• Also conditionally skip the identification and “no differences” tests as we require the Ocaml compiler to be present when building the test files themselves. (#940471)
    • Rebuild our test squashfs images to exclude the character device as they requires root or fakeroot to extract. (#65)
  • Many code cleanups, including dropping some unnecessary control flow [], dropping unnecessary pass statements [] and dropping explicitly inheriting from object class as it unnecessary in Python 3 [].

In addition, Marc Herbert completely overhauled the handling of ELF binaries particularly around many assumptions that were previously being made via file extensions, etc. [][][] and updated the testsuite to support a never version of the coreboot utilities. []. Mattia Rizzolo then ensured that diffoscope does not crash when the progress bar module is missing but the functionality was requested [] and made our version checking code more lenient []. Lastly, Vagrant Cascadian not only updated diffoscope to versions 123 and 125, he enabled a more complete test suite in the GNU Guix distribution. [][][][][][]

Project website

There was yet more effort put into our our website this month, including:

In addition, Cindy Kim added in-toto to our “Who is Involved?” page, James Fenn updated our homepage to fix a number of spelling and grammar issues [] and Peter Conrad added BitShares to our list of projects interested in Reproducible Builds [].


strip-nondeterminism is our tool to remove specific non-deterministic results from successful builds. This month, Marc Herbert made a huge number of changes including:

  • GNU ar handler:
    • Don’t corrupt the pseudo file mode of the symbols table.
    • Add test files for “symtab” (/) and long names (//).
    • Don’t corrupt the SystemV/GNU table of long filenames.
  • Add a new $File::StripNondeterminism::verbose global and, if enabled, tell the user that ar(1) could not set the symbol table’s mtime.

In addition, Chris Lamb performed some issue investigation with the Debian Perl Team regarding issues in the Archive::Zip module including a problem with corruption of members that use bzip compression as well as a regression whereby various metadata fields were not being updated that was reported in/around Debian bug #940973.

Test framework

We operate a comprehensive Jenkins-based testing framework that powers tests.reproducible-builds.org.

  • Alexander “lynxis” Couzens:
    • Fix missing .xcompile in the build system. []
    • Install the GNAT Ada compiler on all builders. []
    • Don’t install the iasl ACPI power management compiler/decompiler. []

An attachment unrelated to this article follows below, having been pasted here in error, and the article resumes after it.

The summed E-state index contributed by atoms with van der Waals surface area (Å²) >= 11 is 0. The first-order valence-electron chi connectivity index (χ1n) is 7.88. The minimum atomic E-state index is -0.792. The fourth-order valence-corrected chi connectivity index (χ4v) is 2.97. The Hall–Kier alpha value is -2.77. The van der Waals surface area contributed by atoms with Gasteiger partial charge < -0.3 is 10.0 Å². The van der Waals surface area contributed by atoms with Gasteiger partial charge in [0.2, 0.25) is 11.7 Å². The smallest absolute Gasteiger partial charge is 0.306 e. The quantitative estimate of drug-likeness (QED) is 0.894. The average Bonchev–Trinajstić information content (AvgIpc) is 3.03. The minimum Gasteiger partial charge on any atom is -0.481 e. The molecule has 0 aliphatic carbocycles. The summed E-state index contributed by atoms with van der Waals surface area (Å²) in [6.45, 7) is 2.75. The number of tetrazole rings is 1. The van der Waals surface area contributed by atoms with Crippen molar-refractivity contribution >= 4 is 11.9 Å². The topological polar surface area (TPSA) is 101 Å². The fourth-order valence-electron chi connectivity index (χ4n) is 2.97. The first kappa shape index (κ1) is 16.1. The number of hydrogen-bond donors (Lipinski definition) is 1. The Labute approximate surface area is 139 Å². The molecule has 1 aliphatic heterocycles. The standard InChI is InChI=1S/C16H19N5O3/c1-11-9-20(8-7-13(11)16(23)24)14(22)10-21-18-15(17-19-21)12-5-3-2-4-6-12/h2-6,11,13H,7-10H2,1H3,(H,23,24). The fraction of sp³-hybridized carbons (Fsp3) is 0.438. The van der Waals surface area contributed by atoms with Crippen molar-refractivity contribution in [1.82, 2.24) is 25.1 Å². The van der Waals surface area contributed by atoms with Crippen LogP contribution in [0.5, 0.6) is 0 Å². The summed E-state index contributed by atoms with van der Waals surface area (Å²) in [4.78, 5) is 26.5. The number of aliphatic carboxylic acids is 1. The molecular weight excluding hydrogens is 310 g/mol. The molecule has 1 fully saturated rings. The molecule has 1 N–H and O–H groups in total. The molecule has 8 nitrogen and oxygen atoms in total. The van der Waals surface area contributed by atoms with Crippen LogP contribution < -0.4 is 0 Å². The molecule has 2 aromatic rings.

• Holger Levsen:
    • Correctly handle the $DEBUG variable in OpenWrt builds. []
    • Fefactor and notify the #archlinux-reproducible IRC channel for problems in this distribution. []
    • Ensure that only one mail is sent when rebooting nodes. []
    • Unclutter the output of a Debian maintenance job. []
    • Drop a “todo” entry as we vary on a merged /usr for some time now. []

In addition, Paul Spooren added an OpenWrt snapshot build script which downloads .buildinfo and related checksums from the relevant download server and attempts to rebuild and then validate them for reproducibility. []

The usual node maintenance was performed by Holger Levsen [][][], Mattia Rizzolo [] and Vagrant Cascadian [][].


reprotest is our end-user tool to build same source code twice in different environments and then check the binaries produced by each build for differences. This month, a change by Dmitry Shachnev was merged to not use the faketime wrapper at all when asked to not vary time [] and Holger Levsen subsequently released this as version 0.7.9 as dramatically overhauling the packaging [][].

Misc news & getting in touch

On our mailing list Rebecca N. Palmer started a thread titled Addresses in IPython output which points out and attempts to find a solution to a problem with Python packages, whereby objects that don’t have an explicit string representation have a default one that includes their memory address. This causes problems with reproducible builds if/when such output appears in generated documentation.

If you are interested in contributing the Reproducible Builds project, please visit our Contribute page on our website. However, you can get in touch with us via:

This month’s report was written by Bernhard M. Wiedemann, Chris Lamb, Holger Levsen, Jelle van der Waa, Mattia Rizzolo and Vagrant Cascadian. It was subsequently reviewed by a bunch of Reproducible Builds folks on IRC and the mailing list.

Categories: FLOSS Project Planets

Glyph Lefkowitz: A Few Bad Apples

Planet Python - Sat, 2019-10-05 14:32

I’m a little annoyed at my Apple devices right now.

Time to complain.

“Trust us!” says Apple.

“We’re not like the big, bad Google! We don’t just want to advertise to you all the time! We’re not like Amazon, just trying to sell you stuff! We care about your experience. Magical. Revolutionary. Courageous!”

But I can’t hear them over the sound of my freshly-updated Apple TV — the appliance which exists solely to play Daniel Tiger for our toddler — playing the John Wick 3 trailer at full volume automatically as soon as it turns on.

For the aforementioned toddler.

I should mention that it is playing this trailer while specifically logged in to a profile that knows their birth date1 and also their play history2.

I’m aware of the preferences which control autoplay on the home screen; it’s disabled now. I’m aware that I can put an app other than “TV” in the default spot, so that I can see ads for other stuff, instead of the stuff “TV” shows me ads for.

But the whole point of all this video-on-demand junk was supposed to be that I can watch what I want, when I want — and buying stuff on the iTunes store included the implicit promise of no advertisements.

At least Google lets me search the web without any full-screen magazine-style ads popping up.